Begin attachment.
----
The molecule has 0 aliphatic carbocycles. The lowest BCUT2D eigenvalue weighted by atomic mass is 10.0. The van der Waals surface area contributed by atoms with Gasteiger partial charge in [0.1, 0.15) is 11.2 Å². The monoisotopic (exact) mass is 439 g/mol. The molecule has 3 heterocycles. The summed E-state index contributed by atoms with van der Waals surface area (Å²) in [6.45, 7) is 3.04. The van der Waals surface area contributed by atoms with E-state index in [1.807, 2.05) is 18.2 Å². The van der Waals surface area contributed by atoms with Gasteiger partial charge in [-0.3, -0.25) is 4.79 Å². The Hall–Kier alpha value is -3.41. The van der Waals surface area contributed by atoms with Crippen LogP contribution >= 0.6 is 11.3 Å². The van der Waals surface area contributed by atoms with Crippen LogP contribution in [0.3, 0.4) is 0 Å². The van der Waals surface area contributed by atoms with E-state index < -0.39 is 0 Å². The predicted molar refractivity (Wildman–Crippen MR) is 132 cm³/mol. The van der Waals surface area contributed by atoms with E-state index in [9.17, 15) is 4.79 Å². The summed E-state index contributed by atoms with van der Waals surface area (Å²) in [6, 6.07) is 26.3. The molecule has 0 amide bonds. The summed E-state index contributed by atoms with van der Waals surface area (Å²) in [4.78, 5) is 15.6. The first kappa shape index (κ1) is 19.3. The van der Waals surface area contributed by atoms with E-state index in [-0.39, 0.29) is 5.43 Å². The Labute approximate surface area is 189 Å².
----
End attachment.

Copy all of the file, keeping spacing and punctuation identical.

The molecule has 0 aliphatic carbocycles. The lowest BCUT2D eigenvalue weighted by atomic mass is 10.0. The van der Waals surface area contributed by atoms with Gasteiger partial charge in [0.1, 0.15) is 11.2 Å². The monoisotopic (exact) mass is 439 g/mol. The molecule has 3 heterocycles. The summed E-state index contributed by atoms with van der Waals surface area (Å²) in [6.45, 7) is 3.04. The van der Waals surface area contributed by atoms with E-state index in [1.807, 2.05) is 18.2 Å². The van der Waals surface area contributed by atoms with Gasteiger partial charge in [-0.3, -0.25) is 4.79 Å². The Hall–Kier alpha value is -3.41. The van der Waals surface area contributed by atoms with Crippen LogP contribution >= 0.6 is 11.3 Å². The van der Waals surface area contributed by atoms with Crippen LogP contribution in [0.3, 0.4) is 0 Å². The van der Waals surface area contributed by atoms with E-state index < -0.39 is 0 Å². The predicted molar refractivity (Wildman–Crippen MR) is 132 cm³/mol. The van der Waals surface area contributed by atoms with E-state index in [9.17, 15) is 4.79 Å². The summed E-state index contributed by atoms with van der Waals surface area (Å²) in [6, 6.07) is 26.3. The molecule has 0 amide bonds. The summed E-state index contributed by atoms with van der Waals surface area (Å²) in [4.78, 5) is 15.6. The first kappa shape index (κ1) is 19.3. The van der Waals surface area contributed by atoms with E-state index in [-0.39, 0.29) is 5.43 Å². The Labute approximate surface area is 189 Å².